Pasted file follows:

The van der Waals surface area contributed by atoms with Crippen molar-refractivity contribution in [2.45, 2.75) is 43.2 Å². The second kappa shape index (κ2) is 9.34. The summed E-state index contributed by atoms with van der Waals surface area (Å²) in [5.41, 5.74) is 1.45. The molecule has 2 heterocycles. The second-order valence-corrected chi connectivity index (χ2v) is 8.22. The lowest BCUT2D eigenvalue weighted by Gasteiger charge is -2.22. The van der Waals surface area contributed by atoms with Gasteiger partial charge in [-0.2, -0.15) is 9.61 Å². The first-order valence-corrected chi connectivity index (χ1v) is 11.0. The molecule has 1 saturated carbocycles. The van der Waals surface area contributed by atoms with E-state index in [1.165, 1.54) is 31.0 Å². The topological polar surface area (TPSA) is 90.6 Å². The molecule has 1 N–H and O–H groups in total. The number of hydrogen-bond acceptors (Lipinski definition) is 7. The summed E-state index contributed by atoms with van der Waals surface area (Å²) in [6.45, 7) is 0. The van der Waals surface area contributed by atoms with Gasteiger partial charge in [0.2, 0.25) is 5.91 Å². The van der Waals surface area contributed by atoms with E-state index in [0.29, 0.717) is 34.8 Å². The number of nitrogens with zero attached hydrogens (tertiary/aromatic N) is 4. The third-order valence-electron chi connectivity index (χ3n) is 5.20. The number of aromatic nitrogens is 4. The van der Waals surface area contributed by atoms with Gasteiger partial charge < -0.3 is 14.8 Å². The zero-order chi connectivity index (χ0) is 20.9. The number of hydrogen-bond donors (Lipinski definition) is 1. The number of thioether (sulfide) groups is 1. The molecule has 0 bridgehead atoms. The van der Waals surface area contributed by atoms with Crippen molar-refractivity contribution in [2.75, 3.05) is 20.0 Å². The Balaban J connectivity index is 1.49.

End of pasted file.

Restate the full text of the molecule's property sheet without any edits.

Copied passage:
The van der Waals surface area contributed by atoms with Crippen molar-refractivity contribution in [2.45, 2.75) is 43.2 Å². The second kappa shape index (κ2) is 9.34. The summed E-state index contributed by atoms with van der Waals surface area (Å²) in [5.41, 5.74) is 1.45. The molecule has 2 heterocycles. The second-order valence-corrected chi connectivity index (χ2v) is 8.22. The lowest BCUT2D eigenvalue weighted by Gasteiger charge is -2.22. The van der Waals surface area contributed by atoms with Gasteiger partial charge in [-0.2, -0.15) is 9.61 Å². The first-order valence-corrected chi connectivity index (χ1v) is 11.0. The molecule has 1 saturated carbocycles. The van der Waals surface area contributed by atoms with E-state index in [1.165, 1.54) is 31.0 Å². The topological polar surface area (TPSA) is 90.6 Å². The molecule has 1 N–H and O–H groups in total. The number of hydrogen-bond acceptors (Lipinski definition) is 7. The summed E-state index contributed by atoms with van der Waals surface area (Å²) in [6.45, 7) is 0. The van der Waals surface area contributed by atoms with Gasteiger partial charge in [0.2, 0.25) is 5.91 Å². The van der Waals surface area contributed by atoms with E-state index in [0.29, 0.717) is 34.8 Å². The number of nitrogens with zero attached hydrogens (tertiary/aromatic N) is 4. The third-order valence-electron chi connectivity index (χ3n) is 5.20. The number of aromatic nitrogens is 4. The van der Waals surface area contributed by atoms with Gasteiger partial charge < -0.3 is 14.8 Å². The zero-order chi connectivity index (χ0) is 20.9. The number of hydrogen-bond donors (Lipinski definition) is 1. The number of thioether (sulfide) groups is 1. The molecule has 0 bridgehead atoms. The van der Waals surface area contributed by atoms with Crippen molar-refractivity contribution in [2.75, 3.05) is 20.0 Å². The Balaban J connectivity index is 1.49.